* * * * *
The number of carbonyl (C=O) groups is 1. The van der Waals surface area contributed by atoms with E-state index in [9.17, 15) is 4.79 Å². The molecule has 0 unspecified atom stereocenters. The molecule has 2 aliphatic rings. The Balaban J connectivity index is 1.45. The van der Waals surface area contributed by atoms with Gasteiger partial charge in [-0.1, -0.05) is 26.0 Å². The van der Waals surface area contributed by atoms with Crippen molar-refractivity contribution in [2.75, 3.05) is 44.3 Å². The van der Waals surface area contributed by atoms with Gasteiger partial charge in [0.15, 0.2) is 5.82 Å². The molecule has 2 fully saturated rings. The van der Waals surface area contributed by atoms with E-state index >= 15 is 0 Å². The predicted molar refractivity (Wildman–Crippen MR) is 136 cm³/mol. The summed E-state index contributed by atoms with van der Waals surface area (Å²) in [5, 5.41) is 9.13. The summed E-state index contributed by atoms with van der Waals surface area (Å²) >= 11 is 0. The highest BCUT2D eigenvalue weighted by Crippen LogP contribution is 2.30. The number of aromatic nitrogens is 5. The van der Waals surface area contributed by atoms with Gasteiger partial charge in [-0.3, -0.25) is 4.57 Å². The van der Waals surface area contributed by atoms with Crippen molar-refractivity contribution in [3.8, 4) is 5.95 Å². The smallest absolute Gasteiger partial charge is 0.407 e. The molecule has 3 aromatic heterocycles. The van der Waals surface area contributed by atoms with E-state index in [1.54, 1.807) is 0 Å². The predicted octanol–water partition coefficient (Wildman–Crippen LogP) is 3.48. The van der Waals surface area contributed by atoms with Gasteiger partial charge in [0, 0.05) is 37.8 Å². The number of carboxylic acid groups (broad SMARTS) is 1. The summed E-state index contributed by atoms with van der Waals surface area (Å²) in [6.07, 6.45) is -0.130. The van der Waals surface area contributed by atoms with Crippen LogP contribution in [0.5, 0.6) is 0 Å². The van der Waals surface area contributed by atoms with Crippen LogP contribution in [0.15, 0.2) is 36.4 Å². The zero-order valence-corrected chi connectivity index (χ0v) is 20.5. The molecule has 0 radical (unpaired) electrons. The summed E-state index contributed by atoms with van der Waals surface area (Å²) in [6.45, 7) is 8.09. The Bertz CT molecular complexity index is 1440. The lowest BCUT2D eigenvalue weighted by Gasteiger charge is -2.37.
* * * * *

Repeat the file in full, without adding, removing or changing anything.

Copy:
The number of carbonyl (C=O) groups is 1. The van der Waals surface area contributed by atoms with E-state index in [9.17, 15) is 4.79 Å². The molecule has 0 unspecified atom stereocenters. The molecule has 2 aliphatic rings. The Balaban J connectivity index is 1.45. The van der Waals surface area contributed by atoms with Gasteiger partial charge in [-0.1, -0.05) is 26.0 Å². The van der Waals surface area contributed by atoms with Crippen molar-refractivity contribution in [2.75, 3.05) is 44.3 Å². The van der Waals surface area contributed by atoms with Gasteiger partial charge in [0.15, 0.2) is 5.82 Å². The molecule has 2 fully saturated rings. The van der Waals surface area contributed by atoms with E-state index >= 15 is 0 Å². The predicted molar refractivity (Wildman–Crippen MR) is 136 cm³/mol. The summed E-state index contributed by atoms with van der Waals surface area (Å²) in [5, 5.41) is 9.13. The summed E-state index contributed by atoms with van der Waals surface area (Å²) >= 11 is 0. The highest BCUT2D eigenvalue weighted by Crippen LogP contribution is 2.30. The number of aromatic nitrogens is 5. The van der Waals surface area contributed by atoms with Gasteiger partial charge in [-0.3, -0.25) is 4.57 Å². The van der Waals surface area contributed by atoms with Crippen molar-refractivity contribution in [3.8, 4) is 5.95 Å². The smallest absolute Gasteiger partial charge is 0.407 e. The molecule has 3 aromatic heterocycles. The van der Waals surface area contributed by atoms with E-state index in [1.54, 1.807) is 0 Å². The predicted octanol–water partition coefficient (Wildman–Crippen LogP) is 3.48. The van der Waals surface area contributed by atoms with Gasteiger partial charge in [0, 0.05) is 37.8 Å². The number of carboxylic acid groups (broad SMARTS) is 1. The summed E-state index contributed by atoms with van der Waals surface area (Å²) in [6.07, 6.45) is -0.130. The van der Waals surface area contributed by atoms with Crippen LogP contribution in [0.5, 0.6) is 0 Å². The van der Waals surface area contributed by atoms with Crippen LogP contribution in [0.15, 0.2) is 36.4 Å². The zero-order valence-corrected chi connectivity index (χ0v) is 20.5. The molecule has 0 radical (unpaired) electrons. The summed E-state index contributed by atoms with van der Waals surface area (Å²) in [6.45, 7) is 8.09. The Bertz CT molecular complexity index is 1440. The lowest BCUT2D eigenvalue weighted by Gasteiger charge is -2.37.